Oliveira Jr. et al.  studied the inhibitory effects of fifteen chitosans with different degrees of polymerization (DP) and different DA on the growth rates (GR) of four phytopathogenic fungi (
Table 2 lists the MICs of chitosan samples that are more effective against fungi
Oliveira-Jr et al.  have observed that chito-oligosaccharides of DP ≤8 are not notably inhibitory to any of the fungi
|Strawberrya||1.0 to 1.5||77|||
|Carrotsa||2.0 to 4.0||68|||
|Strawberryb||0.2 to 0.6||45 to 62|||
Cuero et al.  reported that
The control of gray mold caused by
The relationship between molar mass of chitosans and chito-oligomers and antifungal activity has been analyzed in several studies. Kendra and Hadwiger  observed that monomers and dimers of chitosan showed no antifungal activity against
Zhang et al.  reported that chito-oligomers with an average DP of 20 inhibited the growths of 16 plant pathogens. Torr et al.  suggested that higher antifungal activity against certain fungi may be obtained with chito-oligomers (DP 5, DP 9 and DP 14) when compared to those obtained with chitosan (310 kDa to >375 kDa; DP 1,925 to 2,329). Chitosan acetate and mixtures of chito-oligomers, cited above, were tested against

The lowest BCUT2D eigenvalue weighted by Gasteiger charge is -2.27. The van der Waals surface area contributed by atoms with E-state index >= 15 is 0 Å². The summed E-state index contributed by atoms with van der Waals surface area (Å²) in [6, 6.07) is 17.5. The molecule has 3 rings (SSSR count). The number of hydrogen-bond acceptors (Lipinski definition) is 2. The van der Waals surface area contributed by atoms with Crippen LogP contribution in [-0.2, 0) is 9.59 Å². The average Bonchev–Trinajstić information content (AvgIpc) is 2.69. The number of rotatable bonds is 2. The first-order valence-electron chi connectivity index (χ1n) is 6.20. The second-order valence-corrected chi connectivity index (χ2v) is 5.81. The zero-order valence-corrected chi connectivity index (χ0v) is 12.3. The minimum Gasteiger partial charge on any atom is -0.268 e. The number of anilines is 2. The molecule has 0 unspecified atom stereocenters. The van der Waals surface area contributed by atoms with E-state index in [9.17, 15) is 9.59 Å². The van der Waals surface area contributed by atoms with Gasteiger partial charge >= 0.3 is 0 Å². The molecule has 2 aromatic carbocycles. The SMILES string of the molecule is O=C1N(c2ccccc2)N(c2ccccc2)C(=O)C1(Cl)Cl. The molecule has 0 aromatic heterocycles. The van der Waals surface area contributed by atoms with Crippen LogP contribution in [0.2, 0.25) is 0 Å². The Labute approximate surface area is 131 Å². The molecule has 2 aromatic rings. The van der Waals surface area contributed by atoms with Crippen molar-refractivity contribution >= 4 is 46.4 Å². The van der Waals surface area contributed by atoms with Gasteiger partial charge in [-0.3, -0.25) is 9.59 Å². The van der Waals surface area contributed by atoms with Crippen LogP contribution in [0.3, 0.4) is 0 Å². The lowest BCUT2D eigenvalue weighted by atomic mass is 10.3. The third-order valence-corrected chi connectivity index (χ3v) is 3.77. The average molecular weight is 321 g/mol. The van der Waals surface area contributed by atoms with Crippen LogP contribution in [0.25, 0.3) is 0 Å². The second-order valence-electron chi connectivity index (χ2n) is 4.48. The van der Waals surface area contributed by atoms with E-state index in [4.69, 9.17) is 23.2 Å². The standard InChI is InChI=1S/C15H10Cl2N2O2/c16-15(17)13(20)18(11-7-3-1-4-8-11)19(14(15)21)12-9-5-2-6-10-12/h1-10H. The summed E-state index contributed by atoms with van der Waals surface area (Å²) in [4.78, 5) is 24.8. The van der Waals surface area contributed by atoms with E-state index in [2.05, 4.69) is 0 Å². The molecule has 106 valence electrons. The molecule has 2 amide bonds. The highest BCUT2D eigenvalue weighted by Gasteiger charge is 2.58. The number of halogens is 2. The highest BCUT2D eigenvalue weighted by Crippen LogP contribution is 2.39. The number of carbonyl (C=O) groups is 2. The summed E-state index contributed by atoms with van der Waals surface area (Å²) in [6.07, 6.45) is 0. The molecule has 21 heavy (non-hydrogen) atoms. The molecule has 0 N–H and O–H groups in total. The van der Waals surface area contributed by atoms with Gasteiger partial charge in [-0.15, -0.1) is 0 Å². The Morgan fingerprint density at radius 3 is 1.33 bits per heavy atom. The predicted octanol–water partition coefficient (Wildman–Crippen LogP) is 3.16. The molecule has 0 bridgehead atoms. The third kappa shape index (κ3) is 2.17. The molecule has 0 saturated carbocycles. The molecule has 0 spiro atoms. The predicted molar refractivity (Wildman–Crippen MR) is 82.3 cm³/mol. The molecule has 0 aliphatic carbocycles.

2.1. Action of chitosan in the production of fungal spores
The chitosan effect on spore production by the fungi
2.2. Action of chitosan in the fungal spore viability
The viability of fungal spores has been analyzed after treatment with chitosan. Concentrations of 0.75 mg × mL-1 reduced the viability of fungal spore germination and tube growth of
2.3. Changes in hyphal morphology due to chitosan treatment in some fungal species
Microscopic observations of fungi treated with chitosan showed that the polymer can affect the hyphal morphology. Changes in hyphal morphology, such as excessive mycelial branching, abnormal shapes, swelling and hyphae size reduction, were observed in
Changes in hyphal morphology due to chitosan treatment in
Aggregation, excessive mycelial branching and hyphae size reduction of all fungi treated with chitosan were observed by Oliveira Junior et al. .
The micrographs of
The results demonstrated that chitosan acetate was effective in restricting the fungal growth of filamentous fungi  by causing a fungistatic inhibition effect as observed by the scanning electron microscopy. In case of